LAWRIE WILLIAMS: Big correction in gold, silver and platinum. Equities recover.

Nothing ever runs smoothly in precious metals valuations and Thursday and yesterday saw all the profits of the previous few days in gold, silver and platinum wiped out in a few short hours.  The spot gold price fell back from over $1,550 on Tuesday to a low of $1,502.40, silver from $19.60 to $18.13 and platinum from $994 to $930.  All three have recovered a small part of this lost ground so far amidst conflicting indicators so one suspects the falls may have been overdone, but those who are unhappy with precious metals complex strength were quick to take advantage..

The media suggest that the big precious metals price decline on Thursday was due to reports that trade discussions between the U.S. and China would resume next month, coupled with a strong figure, above expectations, for payroll data.  These factors were positive for U.S. equities, but the reaction was distinctly negative for precious metals.  However Friday’s weaker than expected non-farm employment statistics contrasted with the day before’s data and saw something of a brief recovery in the precious metals complex.  But then they mostly turned back down again with gold ending the week at $1,506.50, silver at $18.22 and platinum at $948.  Palladium has proved to be more volatile and moved back ahead of the gold price but now seems to be heading back down a little faster than the other precious metals, but is still above the gold price.  We should also make mention of rhodium here.  This is a rarer platinum group metal, mainly utilised alongside palladium in exhaust system emission control catalysts for petrol (gasoline) driven vehicles, has seen its price decline substantially over the past couple of days after seemingly climbing to dizzying heights.  Some had speculated it was heading for $5,000 an ounce but it ended the week back down to $3,850.

Volatility in the precious metals complex is thus looking more pronounced.  First there was the strong move upwards once markets opened after the U.S. Labor Day holiday and then they were brought down to earth again on Thursday and yesterday.  We will now probably have to wait until next week to see if they start stabilising, or if the volatility will continue,  There seems to be a propensity for the markets to move prices up or down on each successive piece of often conflicting U.S. data which tends to ignore equally relevant data from elsewhere in the world.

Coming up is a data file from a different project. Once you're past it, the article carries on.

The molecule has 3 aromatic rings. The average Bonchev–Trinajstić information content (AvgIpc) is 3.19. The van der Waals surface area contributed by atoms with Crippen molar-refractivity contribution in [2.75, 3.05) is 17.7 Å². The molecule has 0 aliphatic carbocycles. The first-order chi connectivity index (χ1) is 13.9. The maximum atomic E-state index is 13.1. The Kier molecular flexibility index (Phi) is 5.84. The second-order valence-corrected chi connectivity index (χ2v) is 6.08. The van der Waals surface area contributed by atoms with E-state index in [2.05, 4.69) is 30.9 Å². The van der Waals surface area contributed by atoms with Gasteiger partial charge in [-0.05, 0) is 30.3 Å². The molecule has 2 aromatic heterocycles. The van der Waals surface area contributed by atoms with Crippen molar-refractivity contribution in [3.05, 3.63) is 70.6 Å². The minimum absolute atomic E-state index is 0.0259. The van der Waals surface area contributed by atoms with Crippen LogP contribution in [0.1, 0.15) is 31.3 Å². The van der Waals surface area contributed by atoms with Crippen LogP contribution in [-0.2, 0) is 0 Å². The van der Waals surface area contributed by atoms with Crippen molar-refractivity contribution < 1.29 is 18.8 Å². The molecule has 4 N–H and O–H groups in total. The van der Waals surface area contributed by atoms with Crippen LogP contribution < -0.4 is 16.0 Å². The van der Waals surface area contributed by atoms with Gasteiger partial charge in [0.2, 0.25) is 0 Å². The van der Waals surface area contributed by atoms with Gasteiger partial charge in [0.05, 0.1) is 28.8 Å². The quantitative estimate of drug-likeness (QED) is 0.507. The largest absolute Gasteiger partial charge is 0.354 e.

As noted there was a positive equity market reaction to news of the resumption of trade negotiations between the U.S. and China, the world’s two largest economies, but this market optimism could well be misplaced.  Both sides hold strongly conflicting positions on many of the factors of contention, and both nations have leaders who are loath to lose face by agreeing to concessions that might be seen as benefiting the other side.  In theory the Chinese have more to lose in any trade impasse with the U.S., but if President Trump is relying on this to give him the advantage, as it might in a normal business negotiation, he may well be disappointed with the reality.  Political manoeuvring is not the same as in business and Asian cultures are far more dependent on face saving solutions than the West and we’re not sure President Trump understands this, or would pay any attention to such political niceties even if he does.

In theory, at least, we see the short to medium term future for gold and silver as distinctly positive.  We also think there is a strong possibility of an equities crash in the near future.  We see markets led down by what we rate as a distinctly overvalued tech sector, and these stocks dominate the equity indexes, supported by what we have referred to as the relatively recent IPOs of the ‘unicorn’ stocks, which are mostly so mired in debt that any longer term profits may well be illusory.  This all makes an equities crash sooner rather than later almost inevitable in our view.  This all brings back memories of the year 2000/01 dotcom meltdown.  History does have a habit of repeating itself and investors seldom seem to learn from past calamities!

An equities crash would support safe haven investing in gold and silver, as will the U.S. Fed’s likely programme of further rate cuts this year, somewhat supported by Fed chair Jay Powell’s statement late in the week.  Somewhat surprisingly this did not seem to give end-week support to the precious metals, but we suspect further analysis of what he said will affect markets positively next week, although predicting the path of precious metals prices is notoriously prone to be proven wrong!  However we still feel that overall the future for precious metals remains positive and the price movements early in the past week could be a foretaste of what lies ahead.

07 Sep 2019

About the author

Lawrence Williams

Lawrence (Lawrie) Williams is a well known London-based writer and commentator on financial and political subjects, but specialising in precious metals news and commentary. He is a qualified and experienced mining engineer having graduated in mining engineering from The Royal School of Mines, a constituent college of Imperial College, London - recently described as the World’s No. 2 University (after MIT).

e: lawrie.williams@sharpspixley.com